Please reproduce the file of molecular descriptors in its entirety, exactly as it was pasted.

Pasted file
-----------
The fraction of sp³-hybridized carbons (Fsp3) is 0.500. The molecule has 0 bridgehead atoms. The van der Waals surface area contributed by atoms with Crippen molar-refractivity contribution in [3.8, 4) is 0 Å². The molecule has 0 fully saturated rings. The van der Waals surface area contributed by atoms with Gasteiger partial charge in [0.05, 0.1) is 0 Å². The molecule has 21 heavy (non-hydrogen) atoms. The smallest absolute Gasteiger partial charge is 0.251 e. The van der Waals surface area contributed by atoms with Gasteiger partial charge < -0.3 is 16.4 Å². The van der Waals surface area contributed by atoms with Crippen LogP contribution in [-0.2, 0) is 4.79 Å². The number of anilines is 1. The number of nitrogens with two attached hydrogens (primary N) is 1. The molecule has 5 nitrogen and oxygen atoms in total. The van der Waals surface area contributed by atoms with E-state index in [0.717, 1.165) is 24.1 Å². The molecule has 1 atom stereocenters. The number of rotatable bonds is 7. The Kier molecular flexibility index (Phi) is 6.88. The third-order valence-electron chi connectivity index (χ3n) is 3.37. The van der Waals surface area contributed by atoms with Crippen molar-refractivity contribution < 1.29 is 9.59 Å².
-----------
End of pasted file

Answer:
The fraction of sp³-hybridized carbons (Fsp3) is 0.500. The molecule has 0 bridgehead atoms. The van der Waals surface area contributed by atoms with Crippen molar-refractivity contribution in [3.8, 4) is 0 Å². The molecule has 0 fully saturated rings. The van der Waals surface area contributed by atoms with Gasteiger partial charge in [0.05, 0.1) is 0 Å². The molecule has 21 heavy (non-hydrogen) atoms. The smallest absolute Gasteiger partial charge is 0.251 e. The van der Waals surface area contributed by atoms with Gasteiger partial charge < -0.3 is 16.4 Å². The van der Waals surface area contributed by atoms with Crippen LogP contribution in [-0.2, 0) is 4.79 Å². The number of anilines is 1. The number of nitrogens with two attached hydrogens (primary N) is 1. The molecule has 5 nitrogen and oxygen atoms in total. The van der Waals surface area contributed by atoms with E-state index in [0.717, 1.165) is 24.1 Å². The molecule has 1 atom stereocenters. The number of rotatable bonds is 7. The Kier molecular flexibility index (Phi) is 6.88. The third-order valence-electron chi connectivity index (χ3n) is 3.37. The van der Waals surface area contributed by atoms with Crippen molar-refractivity contribution < 1.29 is 9.59 Å².